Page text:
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It’s National Coming Out Day. How Did You Tell The World?

Today is the 22nd annual National Coming Out Day. It’s when college students across the country (the Brits take their turn tomorrow) write messages of hope in chalk on the sidewalks in the quad, only to see them washed away with the rain. And while I have no peer reviewed research to back this up, it’s probably also the beginning of a springbok-like migration of LGBT youth to the streets and shelters, who use Oct. 11 to come out to the friends and family only to be promptly kicked out of their homes. That’s not me trying to be funny; it’s the sad truth of what coming out still winds up meaning to so many. But it’s not just young people: Gay adults face their own stigmatization for simply sharing something about themselves with the world. Gay kids killing themselves. Getting beat up for not fitting gender norms. Getting attacked by state officials for simply being born a certain way. Losing their military jobs for being honest. So many reasons not to come out. And yet, we must. There is nothing to hide. No shame to harbor. But as we insist members of our own community leave the closet and share themselves with the world, we must also have their backs. When their parents abandon them; when their ex-spouses try to keep them from seeing their kids; when their friends are suddenly too cool to hang out. We must be the ones who extend a hand or a shoulder or an ear. So many people are saying “It gets better.” It will, for some. Not all. When you came out, did it?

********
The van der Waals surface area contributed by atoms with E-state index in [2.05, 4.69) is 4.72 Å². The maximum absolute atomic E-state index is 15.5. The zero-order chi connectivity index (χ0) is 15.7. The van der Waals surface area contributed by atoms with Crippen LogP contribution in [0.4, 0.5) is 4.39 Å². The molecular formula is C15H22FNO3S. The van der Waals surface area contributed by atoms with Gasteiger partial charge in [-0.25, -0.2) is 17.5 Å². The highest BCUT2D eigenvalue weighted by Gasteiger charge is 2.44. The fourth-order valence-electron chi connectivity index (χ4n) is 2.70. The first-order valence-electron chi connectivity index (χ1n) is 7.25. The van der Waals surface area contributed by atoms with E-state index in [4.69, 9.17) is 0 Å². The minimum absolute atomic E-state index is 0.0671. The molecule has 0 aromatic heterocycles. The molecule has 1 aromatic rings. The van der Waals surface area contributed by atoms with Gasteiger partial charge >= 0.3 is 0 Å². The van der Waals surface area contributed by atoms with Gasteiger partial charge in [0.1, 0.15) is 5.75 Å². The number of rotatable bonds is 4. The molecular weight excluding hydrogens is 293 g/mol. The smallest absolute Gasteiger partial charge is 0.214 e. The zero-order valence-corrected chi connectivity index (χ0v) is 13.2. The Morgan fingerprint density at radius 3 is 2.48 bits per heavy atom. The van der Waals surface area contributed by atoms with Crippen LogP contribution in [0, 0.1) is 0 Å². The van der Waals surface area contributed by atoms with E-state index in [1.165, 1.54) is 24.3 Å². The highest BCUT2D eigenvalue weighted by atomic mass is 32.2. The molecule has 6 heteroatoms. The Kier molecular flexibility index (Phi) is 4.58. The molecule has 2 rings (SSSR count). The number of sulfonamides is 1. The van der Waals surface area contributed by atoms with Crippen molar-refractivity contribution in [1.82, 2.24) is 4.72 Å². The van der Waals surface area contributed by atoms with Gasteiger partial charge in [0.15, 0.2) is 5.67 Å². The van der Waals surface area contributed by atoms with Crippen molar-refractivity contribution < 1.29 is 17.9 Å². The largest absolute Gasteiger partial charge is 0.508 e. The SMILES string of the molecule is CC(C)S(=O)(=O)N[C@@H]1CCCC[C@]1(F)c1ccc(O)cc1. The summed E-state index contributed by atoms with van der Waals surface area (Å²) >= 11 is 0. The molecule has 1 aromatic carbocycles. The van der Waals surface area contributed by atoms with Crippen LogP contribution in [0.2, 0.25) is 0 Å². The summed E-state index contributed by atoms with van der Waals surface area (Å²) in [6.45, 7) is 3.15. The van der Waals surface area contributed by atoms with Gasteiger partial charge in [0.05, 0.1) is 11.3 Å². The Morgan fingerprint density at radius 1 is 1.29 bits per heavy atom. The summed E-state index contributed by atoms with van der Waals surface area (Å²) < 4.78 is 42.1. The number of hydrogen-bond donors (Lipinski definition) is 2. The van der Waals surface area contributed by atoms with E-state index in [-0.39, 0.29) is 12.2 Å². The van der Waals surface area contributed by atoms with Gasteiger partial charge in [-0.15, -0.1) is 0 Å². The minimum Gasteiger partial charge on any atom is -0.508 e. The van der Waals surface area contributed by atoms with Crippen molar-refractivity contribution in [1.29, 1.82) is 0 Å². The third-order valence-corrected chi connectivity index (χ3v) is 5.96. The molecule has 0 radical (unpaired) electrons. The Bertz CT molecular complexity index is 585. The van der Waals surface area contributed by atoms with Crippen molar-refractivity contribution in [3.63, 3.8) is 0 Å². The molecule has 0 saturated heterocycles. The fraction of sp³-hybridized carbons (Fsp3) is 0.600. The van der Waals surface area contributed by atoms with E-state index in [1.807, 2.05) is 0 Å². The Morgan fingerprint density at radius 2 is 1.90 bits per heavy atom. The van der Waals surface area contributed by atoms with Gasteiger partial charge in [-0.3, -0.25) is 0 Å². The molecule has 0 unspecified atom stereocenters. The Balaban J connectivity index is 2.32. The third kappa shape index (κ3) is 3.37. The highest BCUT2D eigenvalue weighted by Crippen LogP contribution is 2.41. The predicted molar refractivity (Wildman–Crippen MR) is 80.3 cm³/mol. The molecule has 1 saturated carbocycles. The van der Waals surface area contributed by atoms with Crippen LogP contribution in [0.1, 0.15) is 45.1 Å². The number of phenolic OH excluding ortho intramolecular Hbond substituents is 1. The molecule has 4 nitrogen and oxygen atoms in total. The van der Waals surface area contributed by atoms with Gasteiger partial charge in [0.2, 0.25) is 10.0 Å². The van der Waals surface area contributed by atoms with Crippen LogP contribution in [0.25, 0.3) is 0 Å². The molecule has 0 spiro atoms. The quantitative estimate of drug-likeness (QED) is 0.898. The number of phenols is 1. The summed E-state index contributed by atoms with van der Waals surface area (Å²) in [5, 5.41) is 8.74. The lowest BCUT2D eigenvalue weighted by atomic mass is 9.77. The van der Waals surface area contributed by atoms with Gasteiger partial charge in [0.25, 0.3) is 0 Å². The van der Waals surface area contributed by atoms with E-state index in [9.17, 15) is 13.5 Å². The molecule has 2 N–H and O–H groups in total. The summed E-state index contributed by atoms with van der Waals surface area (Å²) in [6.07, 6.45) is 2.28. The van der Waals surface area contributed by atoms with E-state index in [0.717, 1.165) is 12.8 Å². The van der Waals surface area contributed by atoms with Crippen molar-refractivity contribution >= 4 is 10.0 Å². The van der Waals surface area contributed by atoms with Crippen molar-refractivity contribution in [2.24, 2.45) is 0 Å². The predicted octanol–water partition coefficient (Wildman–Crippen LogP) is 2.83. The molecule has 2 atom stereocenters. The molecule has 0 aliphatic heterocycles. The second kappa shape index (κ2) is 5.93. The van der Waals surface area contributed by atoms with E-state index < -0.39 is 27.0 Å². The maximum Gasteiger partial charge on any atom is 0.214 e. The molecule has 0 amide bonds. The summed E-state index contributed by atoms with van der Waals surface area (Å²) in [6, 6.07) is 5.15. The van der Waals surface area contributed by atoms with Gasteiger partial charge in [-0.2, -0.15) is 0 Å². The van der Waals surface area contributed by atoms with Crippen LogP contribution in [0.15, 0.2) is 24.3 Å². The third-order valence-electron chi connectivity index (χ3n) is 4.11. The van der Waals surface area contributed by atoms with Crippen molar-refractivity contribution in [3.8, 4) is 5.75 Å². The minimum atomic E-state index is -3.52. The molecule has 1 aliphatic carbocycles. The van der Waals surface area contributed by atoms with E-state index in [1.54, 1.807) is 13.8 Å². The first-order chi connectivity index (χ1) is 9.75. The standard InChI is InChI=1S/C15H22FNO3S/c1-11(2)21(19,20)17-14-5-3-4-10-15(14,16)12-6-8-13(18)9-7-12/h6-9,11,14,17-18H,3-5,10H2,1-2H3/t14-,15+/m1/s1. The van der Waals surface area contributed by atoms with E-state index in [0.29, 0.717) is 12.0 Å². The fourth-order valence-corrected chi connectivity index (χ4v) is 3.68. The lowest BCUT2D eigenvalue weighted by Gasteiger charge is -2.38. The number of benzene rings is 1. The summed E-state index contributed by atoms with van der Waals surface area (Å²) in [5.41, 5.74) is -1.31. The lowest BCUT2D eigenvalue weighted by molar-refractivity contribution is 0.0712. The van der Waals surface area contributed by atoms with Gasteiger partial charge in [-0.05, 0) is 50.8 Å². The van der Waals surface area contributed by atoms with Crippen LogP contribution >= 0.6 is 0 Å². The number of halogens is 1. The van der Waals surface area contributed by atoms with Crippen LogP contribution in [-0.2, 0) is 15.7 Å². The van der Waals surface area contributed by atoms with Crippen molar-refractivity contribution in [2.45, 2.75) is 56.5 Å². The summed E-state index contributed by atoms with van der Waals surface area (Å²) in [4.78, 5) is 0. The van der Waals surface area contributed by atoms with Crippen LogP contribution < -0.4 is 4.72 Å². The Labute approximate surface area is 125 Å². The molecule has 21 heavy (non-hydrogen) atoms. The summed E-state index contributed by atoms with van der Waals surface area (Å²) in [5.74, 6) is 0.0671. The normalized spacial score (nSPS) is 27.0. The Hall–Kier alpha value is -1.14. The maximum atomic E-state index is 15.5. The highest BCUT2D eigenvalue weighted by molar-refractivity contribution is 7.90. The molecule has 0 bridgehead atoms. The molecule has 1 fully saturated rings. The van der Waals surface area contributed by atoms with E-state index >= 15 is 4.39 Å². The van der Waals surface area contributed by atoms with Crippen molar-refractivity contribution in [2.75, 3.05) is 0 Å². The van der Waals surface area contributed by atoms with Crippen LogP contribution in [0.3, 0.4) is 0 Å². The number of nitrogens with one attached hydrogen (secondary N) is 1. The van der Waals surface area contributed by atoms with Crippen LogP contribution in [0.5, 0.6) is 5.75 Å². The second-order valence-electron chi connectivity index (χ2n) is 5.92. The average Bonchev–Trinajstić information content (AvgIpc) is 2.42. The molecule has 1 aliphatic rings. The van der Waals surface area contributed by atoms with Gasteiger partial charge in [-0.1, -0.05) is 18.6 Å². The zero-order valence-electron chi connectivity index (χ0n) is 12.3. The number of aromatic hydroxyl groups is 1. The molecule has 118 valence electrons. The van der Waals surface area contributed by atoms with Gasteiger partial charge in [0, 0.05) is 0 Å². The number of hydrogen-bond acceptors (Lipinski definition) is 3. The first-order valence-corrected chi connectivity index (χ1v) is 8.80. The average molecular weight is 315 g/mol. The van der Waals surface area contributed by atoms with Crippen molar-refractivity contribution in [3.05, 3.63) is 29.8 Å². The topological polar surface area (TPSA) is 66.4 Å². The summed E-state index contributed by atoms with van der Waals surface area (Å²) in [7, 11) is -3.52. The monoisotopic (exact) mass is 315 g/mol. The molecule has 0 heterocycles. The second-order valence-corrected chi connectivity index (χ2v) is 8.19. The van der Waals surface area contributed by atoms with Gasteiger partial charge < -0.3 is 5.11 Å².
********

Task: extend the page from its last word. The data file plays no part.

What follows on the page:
By:           Ryan Tedder
On:           Oct 11, 2010
Tagged: ,
  • 12 Comments
    • John
      John

      Under the threat of being outed, I instead decided to make the announcement myself, in my own terms, in my own way, and in a magazine I published at the time. The move was not without it’s painful repurcussions, but it made my life so much easier. The bumpy road has since been smoothed out and life, in so many ways, has improved dramatically!

      Oct 11, 2010 at 9:58 am · @ReplyReply to this comment ·
    • JoeyB
      JoeyB

      Now, where are our role models? Who among the closeted famous in this country – and that usually means wealthy as well – will have the cojones to come out and say “Enough!” Will Anderson Cooper come out? Millionaires? Where is our Bill Gates? What about all anchors and journalists and pundits that are gay? Politicians? Actors? Singers? Until they do, they all have blood on their hands.

      Oct 11, 2010 at 10:41 am · @ReplyReply to this comment ·
    • Christopher David Kuhn
      Christopher David Kuhn

      I am wearing a tee-shirt today, along with the members of The University of Akron’s LGBTU. That is how we are telling the world today we are here and we are proud.

      Fear and bigotry should never prevail!

      Oct 11, 2010 at 10:44 am · @ReplyReply to this comment ·
    • jon
      jon

      I told one friend then one more then the whole school…I loved 10th grade :D Come out, come out, wherever you are!!! it’s nice out here.

      Oct 11, 2010 at 11:06 am · @ReplyReply to this comment ·
    • Cam
      Cam

      Bringing a date to a school or work function is a pretty easy way to come out. It saves you from having to have the same conversation 200 times.